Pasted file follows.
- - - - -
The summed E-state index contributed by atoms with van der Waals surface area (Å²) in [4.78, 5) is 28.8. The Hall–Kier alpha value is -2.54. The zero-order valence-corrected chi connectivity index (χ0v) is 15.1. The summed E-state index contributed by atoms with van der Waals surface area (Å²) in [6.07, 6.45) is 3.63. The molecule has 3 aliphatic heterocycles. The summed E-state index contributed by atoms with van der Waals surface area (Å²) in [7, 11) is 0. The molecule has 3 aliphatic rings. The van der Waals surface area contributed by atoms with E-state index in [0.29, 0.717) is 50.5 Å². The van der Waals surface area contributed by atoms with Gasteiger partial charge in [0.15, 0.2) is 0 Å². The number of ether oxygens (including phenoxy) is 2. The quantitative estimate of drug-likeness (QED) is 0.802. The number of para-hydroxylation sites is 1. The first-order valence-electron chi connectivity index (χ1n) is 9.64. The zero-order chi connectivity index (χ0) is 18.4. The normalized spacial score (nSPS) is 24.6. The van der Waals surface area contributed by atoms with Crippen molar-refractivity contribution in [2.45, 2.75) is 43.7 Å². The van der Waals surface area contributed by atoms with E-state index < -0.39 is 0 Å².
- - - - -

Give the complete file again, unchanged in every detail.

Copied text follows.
The summed E-state index contributed by atoms with van der Waals surface area (Å²) in [4.78, 5) is 28.8. The Hall–Kier alpha value is -2.54. The zero-order valence-corrected chi connectivity index (χ0v) is 15.1. The summed E-state index contributed by atoms with van der Waals surface area (Å²) in [6.07, 6.45) is 3.63. The molecule has 3 aliphatic heterocycles. The summed E-state index contributed by atoms with van der Waals surface area (Å²) in [7, 11) is 0. The molecule has 3 aliphatic rings. The van der Waals surface area contributed by atoms with E-state index in [0.29, 0.717) is 50.5 Å². The van der Waals surface area contributed by atoms with Gasteiger partial charge in [0.15, 0.2) is 0 Å². The number of ether oxygens (including phenoxy) is 2. The quantitative estimate of drug-likeness (QED) is 0.802. The number of para-hydroxylation sites is 1. The first-order valence-electron chi connectivity index (χ1n) is 9.64. The zero-order chi connectivity index (χ0) is 18.4. The normalized spacial score (nSPS) is 24.6. The van der Waals surface area contributed by atoms with Crippen molar-refractivity contribution in [2.45, 2.75) is 43.7 Å². The van der Waals surface area contributed by atoms with E-state index < -0.39 is 0 Å².